Italian style and performance have never been cheap. And that goes double for motorcycles built by that most exclusive of Italy’s bike-makers, MV Agusta.
But, ah, what you get for your money. Molto power. Molto styling. Molto attention when you roll up to a stoplight on a bike that makes everything else seem positively ordinary.
With the 1975 MV Agusta 750 Sport America, you got all that and more—an intoxicating taste of la dolce vita. It just couldn’t get much sweeter.
After all, MV Agusta’s name was synonymous with grand-prix racing. From 1952 through 1973, the Cascina Costa-based manufacturer won 37 world road-racing championships, including 16 500cc titles in 18 years. This was a company that made helicopters for profit and gorgeous red racing bikes for fun. So when MV turned out streetbikes—and it never made many—you could count on that grand-prix experience going into each one.
Frame:1975 MV Agusta 750 Sport America
Engine: 4-stroke DOHC inline 4 cyclinder
Bore x Stroke: 67mm x 56mm
Transmission: 5 speed/shaft final drive
Owner: Don Marsh
In general terms, there wasn’t much to separate the 750S from the other emerging superbikes of the day. The engine was a 790cc inline four with dual overhead cams. There were twin disc brakes in front and a tachometer that redlined at 8,500 rpm.
On paper, at least, it was a Honda CB750 with 54 extra cc, shaft drive and sexy Italian duds.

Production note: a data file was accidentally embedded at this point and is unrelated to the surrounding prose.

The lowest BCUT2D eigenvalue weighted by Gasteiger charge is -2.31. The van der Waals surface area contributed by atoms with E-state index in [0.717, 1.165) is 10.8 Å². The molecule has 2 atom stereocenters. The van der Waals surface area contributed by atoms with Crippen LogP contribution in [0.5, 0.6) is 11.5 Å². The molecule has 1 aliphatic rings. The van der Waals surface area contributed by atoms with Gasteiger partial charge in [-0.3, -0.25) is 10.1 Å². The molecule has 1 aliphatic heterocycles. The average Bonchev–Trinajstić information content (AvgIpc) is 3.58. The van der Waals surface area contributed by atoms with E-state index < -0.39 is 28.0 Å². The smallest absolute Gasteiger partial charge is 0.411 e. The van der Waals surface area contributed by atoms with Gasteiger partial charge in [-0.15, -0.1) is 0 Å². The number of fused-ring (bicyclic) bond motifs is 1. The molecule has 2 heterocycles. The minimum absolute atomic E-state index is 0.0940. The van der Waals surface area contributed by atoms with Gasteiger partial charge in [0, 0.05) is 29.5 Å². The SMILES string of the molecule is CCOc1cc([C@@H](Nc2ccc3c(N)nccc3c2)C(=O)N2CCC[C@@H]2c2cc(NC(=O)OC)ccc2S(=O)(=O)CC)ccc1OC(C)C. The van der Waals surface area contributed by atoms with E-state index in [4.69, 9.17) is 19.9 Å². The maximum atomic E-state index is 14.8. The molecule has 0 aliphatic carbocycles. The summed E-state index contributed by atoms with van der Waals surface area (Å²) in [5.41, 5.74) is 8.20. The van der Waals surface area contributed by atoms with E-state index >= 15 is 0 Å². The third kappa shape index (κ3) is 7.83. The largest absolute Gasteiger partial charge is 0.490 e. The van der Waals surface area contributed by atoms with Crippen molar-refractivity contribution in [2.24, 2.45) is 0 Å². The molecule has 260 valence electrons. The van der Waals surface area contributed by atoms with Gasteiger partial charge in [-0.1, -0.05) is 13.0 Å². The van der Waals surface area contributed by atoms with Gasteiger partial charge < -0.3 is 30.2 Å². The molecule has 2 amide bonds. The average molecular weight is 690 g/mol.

But of course, it’s an MV. And that makes all the difference, says Ohio’s Don Marsh, who owns this mint, 400-mile example on display in the Motorcycle Hall of Fame Museum at AMA headquarters in Pickerington, Ohio.
The differences start with the engine’s sand-cast cases that telegraph its limited production run. Inside is a powerplant derived from MV’s racers. And in case you didn’t get the message, there’s a decal with 37 blue stars, one for every campione del mondo.
Fire up the MV, and there’s no mistaking the bike’s lineage.
“It makes such a nice mechanical noise when it’s running,” says Marsh. “It’s like listening to an old Bugatti. It’s so different from the stuff today.”
The styling is pure Italian. From the Tommaselli clip-ons to the graceful curve of the tank to the wrinkle-finish black mufflers, the MV exudes a character few bikes can match.
Just as breathtaking as the motorcycle, though, was the price. At a time when Honda’s CB750 went for $2,190, the MV cost three times as much—$6,500 retail.
But, as with so many things in life, if you wanted it, it was worth it.
La dolce vita, indeed.